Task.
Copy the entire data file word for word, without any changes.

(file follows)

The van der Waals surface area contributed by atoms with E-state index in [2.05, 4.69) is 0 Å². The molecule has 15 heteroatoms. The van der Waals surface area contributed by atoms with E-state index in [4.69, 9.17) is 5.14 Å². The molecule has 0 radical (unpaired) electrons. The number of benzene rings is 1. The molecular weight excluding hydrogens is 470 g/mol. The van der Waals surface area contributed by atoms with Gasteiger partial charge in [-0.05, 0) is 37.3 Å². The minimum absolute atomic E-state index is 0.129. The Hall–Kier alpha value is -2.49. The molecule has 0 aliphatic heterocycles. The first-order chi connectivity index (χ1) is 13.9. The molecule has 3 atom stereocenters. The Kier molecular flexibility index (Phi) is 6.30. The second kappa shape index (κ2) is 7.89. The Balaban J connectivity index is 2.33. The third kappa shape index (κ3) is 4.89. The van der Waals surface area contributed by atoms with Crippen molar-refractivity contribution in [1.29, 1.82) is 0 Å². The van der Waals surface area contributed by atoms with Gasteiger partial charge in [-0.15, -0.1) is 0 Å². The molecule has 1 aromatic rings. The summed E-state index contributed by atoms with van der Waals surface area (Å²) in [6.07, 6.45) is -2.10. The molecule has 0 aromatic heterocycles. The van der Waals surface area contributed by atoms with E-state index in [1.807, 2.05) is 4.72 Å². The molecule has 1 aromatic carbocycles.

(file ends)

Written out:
The van der Waals surface area contributed by atoms with E-state index in [2.05, 4.69) is 0 Å². The molecule has 15 heteroatoms. The van der Waals surface area contributed by atoms with E-state index in [4.69, 9.17) is 5.14 Å². The molecule has 0 radical (unpaired) electrons. The number of benzene rings is 1. The molecular weight excluding hydrogens is 470 g/mol. The van der Waals surface area contributed by atoms with Gasteiger partial charge in [-0.05, 0) is 37.3 Å². The minimum absolute atomic E-state index is 0.129. The Hall–Kier alpha value is -2.49. The molecule has 0 aliphatic heterocycles. The first-order chi connectivity index (χ1) is 13.9. The molecule has 3 atom stereocenters. The Kier molecular flexibility index (Phi) is 6.30. The second kappa shape index (κ2) is 7.89. The Balaban J connectivity index is 2.33. The third kappa shape index (κ3) is 4.89. The van der Waals surface area contributed by atoms with Crippen molar-refractivity contribution in [1.29, 1.82) is 0 Å². The van der Waals surface area contributed by atoms with Gasteiger partial charge in [-0.15, -0.1) is 0 Å². The molecule has 1 aromatic rings. The summed E-state index contributed by atoms with van der Waals surface area (Å²) in [6.07, 6.45) is -2.10. The molecule has 0 aromatic heterocycles. The van der Waals surface area contributed by atoms with E-state index in [1.807, 2.05) is 4.72 Å². The molecule has 1 aromatic carbocycles.